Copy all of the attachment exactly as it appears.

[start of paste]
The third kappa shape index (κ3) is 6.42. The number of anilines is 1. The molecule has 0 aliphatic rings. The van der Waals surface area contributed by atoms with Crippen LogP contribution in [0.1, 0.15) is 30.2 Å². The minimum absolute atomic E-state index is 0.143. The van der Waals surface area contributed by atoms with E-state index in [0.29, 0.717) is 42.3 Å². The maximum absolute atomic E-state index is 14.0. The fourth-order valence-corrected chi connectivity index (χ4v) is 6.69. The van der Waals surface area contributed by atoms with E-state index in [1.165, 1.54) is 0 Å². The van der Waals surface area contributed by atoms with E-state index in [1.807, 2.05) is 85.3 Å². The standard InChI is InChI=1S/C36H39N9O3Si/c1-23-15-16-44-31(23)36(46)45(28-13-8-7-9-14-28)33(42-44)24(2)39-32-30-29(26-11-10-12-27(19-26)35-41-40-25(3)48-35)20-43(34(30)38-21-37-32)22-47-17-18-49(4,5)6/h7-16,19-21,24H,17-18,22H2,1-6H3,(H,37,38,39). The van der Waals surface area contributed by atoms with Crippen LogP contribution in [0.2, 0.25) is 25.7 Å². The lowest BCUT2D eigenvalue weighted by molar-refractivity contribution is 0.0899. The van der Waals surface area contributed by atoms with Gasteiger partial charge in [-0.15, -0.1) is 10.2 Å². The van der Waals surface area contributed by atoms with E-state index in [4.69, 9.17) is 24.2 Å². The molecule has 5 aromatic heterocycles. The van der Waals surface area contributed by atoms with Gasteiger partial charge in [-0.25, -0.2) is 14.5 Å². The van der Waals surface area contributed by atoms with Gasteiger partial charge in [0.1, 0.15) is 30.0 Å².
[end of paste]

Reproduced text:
The third kappa shape index (κ3) is 6.42. The number of anilines is 1. The molecule has 0 aliphatic rings. The van der Waals surface area contributed by atoms with Crippen LogP contribution in [0.1, 0.15) is 30.2 Å². The minimum absolute atomic E-state index is 0.143. The van der Waals surface area contributed by atoms with E-state index in [0.29, 0.717) is 42.3 Å². The maximum absolute atomic E-state index is 14.0. The fourth-order valence-corrected chi connectivity index (χ4v) is 6.69. The van der Waals surface area contributed by atoms with E-state index in [1.165, 1.54) is 0 Å². The van der Waals surface area contributed by atoms with E-state index in [1.807, 2.05) is 85.3 Å². The standard InChI is InChI=1S/C36H39N9O3Si/c1-23-15-16-44-31(23)36(46)45(28-13-8-7-9-14-28)33(42-44)24(2)39-32-30-29(26-11-10-12-27(19-26)35-41-40-25(3)48-35)20-43(34(30)38-21-37-32)22-47-17-18-49(4,5)6/h7-16,19-21,24H,17-18,22H2,1-6H3,(H,37,38,39). The van der Waals surface area contributed by atoms with Crippen LogP contribution in [0.2, 0.25) is 25.7 Å². The lowest BCUT2D eigenvalue weighted by molar-refractivity contribution is 0.0899. The van der Waals surface area contributed by atoms with Gasteiger partial charge in [-0.15, -0.1) is 10.2 Å². The van der Waals surface area contributed by atoms with E-state index in [4.69, 9.17) is 24.2 Å². The molecule has 5 aromatic heterocycles. The van der Waals surface area contributed by atoms with Gasteiger partial charge in [-0.25, -0.2) is 14.5 Å². The van der Waals surface area contributed by atoms with Gasteiger partial charge in [0.1, 0.15) is 30.0 Å².